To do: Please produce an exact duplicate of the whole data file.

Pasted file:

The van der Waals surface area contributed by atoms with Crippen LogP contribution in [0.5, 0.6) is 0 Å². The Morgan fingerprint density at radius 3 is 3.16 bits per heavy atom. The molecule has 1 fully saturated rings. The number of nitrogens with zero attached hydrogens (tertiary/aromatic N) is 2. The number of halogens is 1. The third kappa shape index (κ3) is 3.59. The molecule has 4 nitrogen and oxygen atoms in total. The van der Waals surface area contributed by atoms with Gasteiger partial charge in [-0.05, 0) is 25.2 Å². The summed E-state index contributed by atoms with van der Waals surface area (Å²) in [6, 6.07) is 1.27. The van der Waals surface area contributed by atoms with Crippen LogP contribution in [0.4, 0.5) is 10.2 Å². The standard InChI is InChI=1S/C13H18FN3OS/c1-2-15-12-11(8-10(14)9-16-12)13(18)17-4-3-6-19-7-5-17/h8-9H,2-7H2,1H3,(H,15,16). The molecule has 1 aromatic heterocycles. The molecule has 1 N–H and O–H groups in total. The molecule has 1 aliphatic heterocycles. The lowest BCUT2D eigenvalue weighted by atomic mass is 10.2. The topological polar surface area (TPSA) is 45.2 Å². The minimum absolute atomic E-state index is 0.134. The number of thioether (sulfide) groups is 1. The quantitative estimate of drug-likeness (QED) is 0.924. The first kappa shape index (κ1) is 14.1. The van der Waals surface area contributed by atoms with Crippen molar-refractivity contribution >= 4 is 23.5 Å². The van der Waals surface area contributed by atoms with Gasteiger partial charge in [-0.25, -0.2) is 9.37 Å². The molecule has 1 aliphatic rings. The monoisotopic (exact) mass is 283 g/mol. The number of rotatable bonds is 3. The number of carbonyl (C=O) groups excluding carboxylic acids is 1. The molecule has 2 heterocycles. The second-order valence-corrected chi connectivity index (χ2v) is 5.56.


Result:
The van der Waals surface area contributed by atoms with Crippen LogP contribution in [0.5, 0.6) is 0 Å². The Morgan fingerprint density at radius 3 is 3.16 bits per heavy atom. The molecule has 1 fully saturated rings. The number of nitrogens with zero attached hydrogens (tertiary/aromatic N) is 2. The number of halogens is 1. The third kappa shape index (κ3) is 3.59. The molecule has 4 nitrogen and oxygen atoms in total. The van der Waals surface area contributed by atoms with Gasteiger partial charge in [-0.05, 0) is 25.2 Å². The summed E-state index contributed by atoms with van der Waals surface area (Å²) in [6, 6.07) is 1.27. The van der Waals surface area contributed by atoms with Crippen LogP contribution in [0.4, 0.5) is 10.2 Å². The standard InChI is InChI=1S/C13H18FN3OS/c1-2-15-12-11(8-10(14)9-16-12)13(18)17-4-3-6-19-7-5-17/h8-9H,2-7H2,1H3,(H,15,16). The molecule has 1 aromatic heterocycles. The molecule has 1 N–H and O–H groups in total. The molecule has 1 aliphatic heterocycles. The lowest BCUT2D eigenvalue weighted by atomic mass is 10.2. The topological polar surface area (TPSA) is 45.2 Å². The minimum absolute atomic E-state index is 0.134. The number of thioether (sulfide) groups is 1. The quantitative estimate of drug-likeness (QED) is 0.924. The first kappa shape index (κ1) is 14.1. The van der Waals surface area contributed by atoms with Crippen molar-refractivity contribution >= 4 is 23.5 Å². The van der Waals surface area contributed by atoms with Gasteiger partial charge in [-0.25, -0.2) is 9.37 Å². The molecule has 1 aliphatic rings. The monoisotopic (exact) mass is 283 g/mol. The number of rotatable bonds is 3. The number of carbonyl (C=O) groups excluding carboxylic acids is 1. The molecule has 2 heterocycles. The second-order valence-corrected chi connectivity index (χ2v) is 5.56.